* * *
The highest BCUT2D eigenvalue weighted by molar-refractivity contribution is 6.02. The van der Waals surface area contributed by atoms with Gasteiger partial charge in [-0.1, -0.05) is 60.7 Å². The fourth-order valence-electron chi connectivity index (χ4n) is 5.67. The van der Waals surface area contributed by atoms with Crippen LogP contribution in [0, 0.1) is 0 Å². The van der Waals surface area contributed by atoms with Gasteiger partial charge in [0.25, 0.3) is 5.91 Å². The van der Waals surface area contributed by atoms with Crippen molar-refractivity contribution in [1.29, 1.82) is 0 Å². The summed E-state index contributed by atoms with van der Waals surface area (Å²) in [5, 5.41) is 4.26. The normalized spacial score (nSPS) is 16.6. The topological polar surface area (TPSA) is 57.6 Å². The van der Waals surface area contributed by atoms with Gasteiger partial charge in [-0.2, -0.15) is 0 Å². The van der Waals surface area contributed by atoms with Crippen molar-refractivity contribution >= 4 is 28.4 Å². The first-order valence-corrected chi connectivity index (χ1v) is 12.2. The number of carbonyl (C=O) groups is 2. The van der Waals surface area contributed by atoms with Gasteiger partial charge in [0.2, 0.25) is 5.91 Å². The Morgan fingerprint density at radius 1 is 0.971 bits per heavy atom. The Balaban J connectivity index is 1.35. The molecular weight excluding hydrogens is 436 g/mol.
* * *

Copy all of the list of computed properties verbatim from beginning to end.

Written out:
The highest BCUT2D eigenvalue weighted by molar-refractivity contribution is 6.02. The van der Waals surface area contributed by atoms with Gasteiger partial charge in [-0.1, -0.05) is 60.7 Å². The fourth-order valence-electron chi connectivity index (χ4n) is 5.67. The van der Waals surface area contributed by atoms with Crippen LogP contribution in [0, 0.1) is 0 Å². The van der Waals surface area contributed by atoms with Gasteiger partial charge in [0.25, 0.3) is 5.91 Å². The van der Waals surface area contributed by atoms with Crippen molar-refractivity contribution in [1.29, 1.82) is 0 Å². The summed E-state index contributed by atoms with van der Waals surface area (Å²) in [5, 5.41) is 4.26. The normalized spacial score (nSPS) is 16.6. The topological polar surface area (TPSA) is 57.6 Å². The van der Waals surface area contributed by atoms with Gasteiger partial charge in [-0.2, -0.15) is 0 Å². The van der Waals surface area contributed by atoms with Crippen molar-refractivity contribution >= 4 is 28.4 Å². The first-order valence-corrected chi connectivity index (χ1v) is 12.2. The number of carbonyl (C=O) groups is 2. The van der Waals surface area contributed by atoms with Gasteiger partial charge in [0.2, 0.25) is 5.91 Å². The Morgan fingerprint density at radius 1 is 0.971 bits per heavy atom. The Balaban J connectivity index is 1.35. The molecular weight excluding hydrogens is 436 g/mol.